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Steelers QB Ben Roethlisberger on Antonio Brown's best route: "Any of them"

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The Pittsburgh Steelers have arguably the best QB-WR combination in the NFL with Ben Roethlisberger and Antonio Brown. See what makes the duo so dangerous on a weekly basis.

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The Pittsburgh Steelers offense is good. The weapons they have are tremendous, but the connection between quarterback Ben Roethlisberger and wide receiver Antonio Brown is what makes the offense truly fun to watch. Those quick slant routes, the masterful throws and toe-tapping catches along the sideline and of course those broken plays where Brown and Roethlisberger seemingly have ESP and are able to connect like none other in the NFL.

When's Jeremy Fowler asked Roethslisberger which route Brown runs the best, his response speaks to the work ethic not only of Brown, but between quarterback and wide receiver.

"Any of them," said Roethlisberger about a favorite route for Brown. "Even when it's not what it's supposed to be, it seems to work. I guess that means we're on the same page. He's a special player. Probably the best receiver I've ever played with."

Roethlisberger has played with some pretty good receivers too. Hines Ward, Plaxico Burress and Santonio Holmes, just to name a few. But what Roethlisberger has in Brown is a receiver who never quits, and has a work ethic which sets the tone for the rest of the receiving corps.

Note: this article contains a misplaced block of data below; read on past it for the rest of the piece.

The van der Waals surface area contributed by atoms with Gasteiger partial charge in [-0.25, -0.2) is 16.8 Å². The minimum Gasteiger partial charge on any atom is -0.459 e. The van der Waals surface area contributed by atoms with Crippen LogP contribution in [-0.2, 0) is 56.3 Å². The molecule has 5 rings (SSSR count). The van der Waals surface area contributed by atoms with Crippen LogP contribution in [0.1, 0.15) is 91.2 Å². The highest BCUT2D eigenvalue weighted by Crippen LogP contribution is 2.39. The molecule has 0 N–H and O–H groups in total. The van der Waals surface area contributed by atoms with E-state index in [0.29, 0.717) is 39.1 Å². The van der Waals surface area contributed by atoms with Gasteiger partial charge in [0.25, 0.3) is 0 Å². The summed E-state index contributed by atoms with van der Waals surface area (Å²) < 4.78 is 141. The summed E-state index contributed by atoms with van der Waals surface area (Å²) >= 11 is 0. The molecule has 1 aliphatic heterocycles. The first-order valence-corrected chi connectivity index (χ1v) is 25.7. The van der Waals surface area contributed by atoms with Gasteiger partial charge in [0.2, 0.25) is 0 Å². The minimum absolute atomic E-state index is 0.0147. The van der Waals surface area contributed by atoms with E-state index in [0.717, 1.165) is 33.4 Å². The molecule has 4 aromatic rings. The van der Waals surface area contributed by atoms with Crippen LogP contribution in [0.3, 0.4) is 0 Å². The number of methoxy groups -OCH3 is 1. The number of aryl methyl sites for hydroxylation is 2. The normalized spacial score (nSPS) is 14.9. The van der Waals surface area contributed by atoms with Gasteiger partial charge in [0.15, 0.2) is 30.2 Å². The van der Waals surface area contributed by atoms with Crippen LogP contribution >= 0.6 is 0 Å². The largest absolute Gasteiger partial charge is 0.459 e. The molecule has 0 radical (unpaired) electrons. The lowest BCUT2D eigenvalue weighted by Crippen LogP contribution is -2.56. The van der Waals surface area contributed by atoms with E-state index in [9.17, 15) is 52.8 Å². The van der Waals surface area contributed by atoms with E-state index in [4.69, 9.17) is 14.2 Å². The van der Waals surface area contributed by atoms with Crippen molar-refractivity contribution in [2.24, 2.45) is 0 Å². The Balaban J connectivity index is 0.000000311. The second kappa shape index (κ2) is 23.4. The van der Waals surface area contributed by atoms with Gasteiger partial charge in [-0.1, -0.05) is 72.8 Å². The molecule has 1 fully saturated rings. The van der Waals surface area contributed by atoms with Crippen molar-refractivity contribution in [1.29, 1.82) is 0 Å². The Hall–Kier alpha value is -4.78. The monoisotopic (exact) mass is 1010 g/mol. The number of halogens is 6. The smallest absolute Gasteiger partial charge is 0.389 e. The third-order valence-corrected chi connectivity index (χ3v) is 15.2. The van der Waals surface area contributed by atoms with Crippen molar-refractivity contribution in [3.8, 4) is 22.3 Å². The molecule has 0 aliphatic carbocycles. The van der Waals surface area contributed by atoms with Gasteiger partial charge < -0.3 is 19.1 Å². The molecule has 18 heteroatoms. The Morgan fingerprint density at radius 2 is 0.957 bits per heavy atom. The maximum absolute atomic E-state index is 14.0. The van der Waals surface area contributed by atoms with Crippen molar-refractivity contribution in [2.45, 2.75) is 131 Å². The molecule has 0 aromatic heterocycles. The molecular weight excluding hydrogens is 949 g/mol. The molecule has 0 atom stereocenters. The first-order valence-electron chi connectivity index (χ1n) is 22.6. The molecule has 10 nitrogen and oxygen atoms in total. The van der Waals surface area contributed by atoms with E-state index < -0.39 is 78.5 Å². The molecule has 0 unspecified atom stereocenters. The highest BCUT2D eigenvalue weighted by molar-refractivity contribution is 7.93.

"You never know where the ball is going to come," Brown said. "That's why you always keep your feet moving, even after you look back at the quarterback. The last thing you want is the QB to overthrow you. When making the catch, you have to go up and attack the ball. This is where doing your power squats and power lunges pays dividends."

Although the timing routes aren't an issue with this QB-WR duo, the broken plays are the plays which seemingly frustrate defenders, and make the Roethlisberger to Brown connection truly special.

Joe Haden of the Cleveland Browns had this to say about covering Brown, "[Brown is] really, really good at feeling where Ben Roethlisberger is and working without the ball." This type of connection only comes with a tremendous amount of trust between the quarterback and receiver. "I've got a great quarterback who will give me a chance to win." Brown said. And why wouldn't Roethlisberger give him every chance possible to win those one-on-one matchups as Brown lead the league in receptions and yardage in 2014.

This connection will surely turn the Steelers' offense from good to great in 2015, and it might not have anything with Brown at all. The attention Antonio Brown now draws will only help Martavis Bryant, Markus Wheaton, Heath Miller and rookie Sammie Coates go against single coverage and the ability to win their matchup to make big plays.

The Steelers offense is becoming a "how do you want to get beat" type of offense. If you want to stop Brown, Bryant and company will gladly take advantage of their more favorable matchups. The Steelers' offense developing into one of the top units in the league is in large part due to Roethlisberger and Brown and the chemistry they have developed over time.